J enny McLean was tapping away on her computer when Nightingale walked in and tossed his raincoat over the chair by the door. ‘I hate the Welsh,’ he said.
‘That’s a bit racist, isn’t it?’ she said. ‘Catherine Zeta-Jones seems quite sweet. And Richard Burton. What an actor.’
‘Let me be more specific. Welsh cops. I hate Welsh cops.’
‘Yes, I rather gather that you got on the wrong side of Superintendent Thomas. He didn’t seem a happy bunny at all on the phone yesterday. I definitely got the impression that you weren’t winning friends and influencing people in the valleys.’
Nightingale strode through to his office and picked up the mail that Jenny had left on his desk. ‘Any chance of a coffee?’
‘I hear and obey, oh master.’
Nightingale dropped down into his high-backed fake-leather chair and swung his feet up onto his desk. He flicked through the mail. Three bills, a threatening letter from the VAT man, a CV from a former soldier who had been injured in Iraq, a mail shot offering him a once-in-a-lifetime opportunity to sign up for an investment seminar where he would learn how to be a millionaire within five years, and a letter from a fitness centre down the road offering him twenty per cent off a year’s membership plus the offer of three sessions with a personal trainer.
Jenny carried his mug of coffee over to him and put it on the blotter in front of the computer. As she sat down on the edge of his desk she noticed the plaster on the side of his head. ‘What happened?’
Nightingale picked up his mug and sipped his coffee. ‘I cut myself shaving.’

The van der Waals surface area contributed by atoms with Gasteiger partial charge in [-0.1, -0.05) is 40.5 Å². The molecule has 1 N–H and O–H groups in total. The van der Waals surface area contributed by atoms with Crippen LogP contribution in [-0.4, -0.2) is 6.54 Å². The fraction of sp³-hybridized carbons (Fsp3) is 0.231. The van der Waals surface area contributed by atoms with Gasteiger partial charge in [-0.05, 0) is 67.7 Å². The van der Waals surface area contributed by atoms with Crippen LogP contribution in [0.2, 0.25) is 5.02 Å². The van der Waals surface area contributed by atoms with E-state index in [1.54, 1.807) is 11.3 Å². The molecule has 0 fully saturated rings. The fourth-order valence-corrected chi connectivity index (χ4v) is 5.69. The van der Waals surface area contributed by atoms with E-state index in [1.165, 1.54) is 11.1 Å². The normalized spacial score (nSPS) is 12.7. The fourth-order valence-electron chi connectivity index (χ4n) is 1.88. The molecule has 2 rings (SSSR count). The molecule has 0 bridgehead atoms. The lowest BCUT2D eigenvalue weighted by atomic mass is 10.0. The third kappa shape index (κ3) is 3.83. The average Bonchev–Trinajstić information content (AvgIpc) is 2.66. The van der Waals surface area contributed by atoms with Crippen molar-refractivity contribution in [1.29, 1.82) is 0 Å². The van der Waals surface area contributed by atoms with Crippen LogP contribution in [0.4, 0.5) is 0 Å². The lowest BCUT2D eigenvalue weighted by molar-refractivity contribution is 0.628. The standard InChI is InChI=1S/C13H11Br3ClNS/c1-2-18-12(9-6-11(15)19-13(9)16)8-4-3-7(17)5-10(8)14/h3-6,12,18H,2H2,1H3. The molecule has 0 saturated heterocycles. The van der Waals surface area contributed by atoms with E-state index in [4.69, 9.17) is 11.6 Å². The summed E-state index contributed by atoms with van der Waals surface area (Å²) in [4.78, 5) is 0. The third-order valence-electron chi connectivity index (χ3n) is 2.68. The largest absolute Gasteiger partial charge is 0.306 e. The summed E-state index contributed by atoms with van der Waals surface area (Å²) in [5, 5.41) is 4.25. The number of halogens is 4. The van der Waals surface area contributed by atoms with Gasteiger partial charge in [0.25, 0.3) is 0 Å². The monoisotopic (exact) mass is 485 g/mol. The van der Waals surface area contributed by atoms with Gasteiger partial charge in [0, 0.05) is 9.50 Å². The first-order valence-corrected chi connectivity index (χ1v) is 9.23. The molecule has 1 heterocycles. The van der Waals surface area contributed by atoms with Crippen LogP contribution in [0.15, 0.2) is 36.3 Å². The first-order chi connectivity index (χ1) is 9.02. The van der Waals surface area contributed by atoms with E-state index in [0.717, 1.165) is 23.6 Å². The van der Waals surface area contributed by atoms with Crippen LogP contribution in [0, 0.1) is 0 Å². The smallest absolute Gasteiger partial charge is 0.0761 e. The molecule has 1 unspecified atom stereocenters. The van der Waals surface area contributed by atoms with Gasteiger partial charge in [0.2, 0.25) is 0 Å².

‘I’m serious, Jack.’ She reached out to touch the plaster but Nightingale moved his head away.
‘It’s nothing,’ he said. ‘The official report probably says that I head-butted the cop’s baton.’
‘A policeman hit you? Why?’
‘Let’s just say that my trip to Wales didn’t go as planned,’ he said.
‘You didn’t tell him about the seance, did you?’
‘I didn’t think that would be a good idea,’ said Nightingale. ‘He wanted to know what I was doing in her house. I told him that I thought she was my sister but then he tried to pin me down on where I’d got the info from. I figured that telling him my dead partner gave me the intel at a seance probably wouldn’t get a sympathetic hearing.’
‘But why were the police involved anyway?’ she said. ‘You were just going to talk to her, right?’
‘That was the plan,’ he said. ‘But she went and spoiled it by killing herself.’
‘Hanged herself, just before I got there. Didn’t Thomas tell you any of this when he called you?’
‘He was only interested in why you’d gone to Abersoch. I said you’d been tipped off about your sister and then he asked me about Robbie. I figured that something was up so I told him you knew about Constance, but I said I didn’t know who gave you her name.’
‘Yeah, well, I called you but your mobile was off.’
‘They’d taken my phone off me,’ said Nightingale. ‘They took bloody everything off me, as it happens. Kept me in a forensic suit all afternoon and I didn’t get back to London until after midnight.’
‘Why did she kill herself?’
‘No idea,’ he said. ‘There was no note, and according to the cops she wasn’t depressed. I got there, the door was open, I went inside, she was hanging from the banisters. And the Welsh cops are adamant that she’s not my sister.’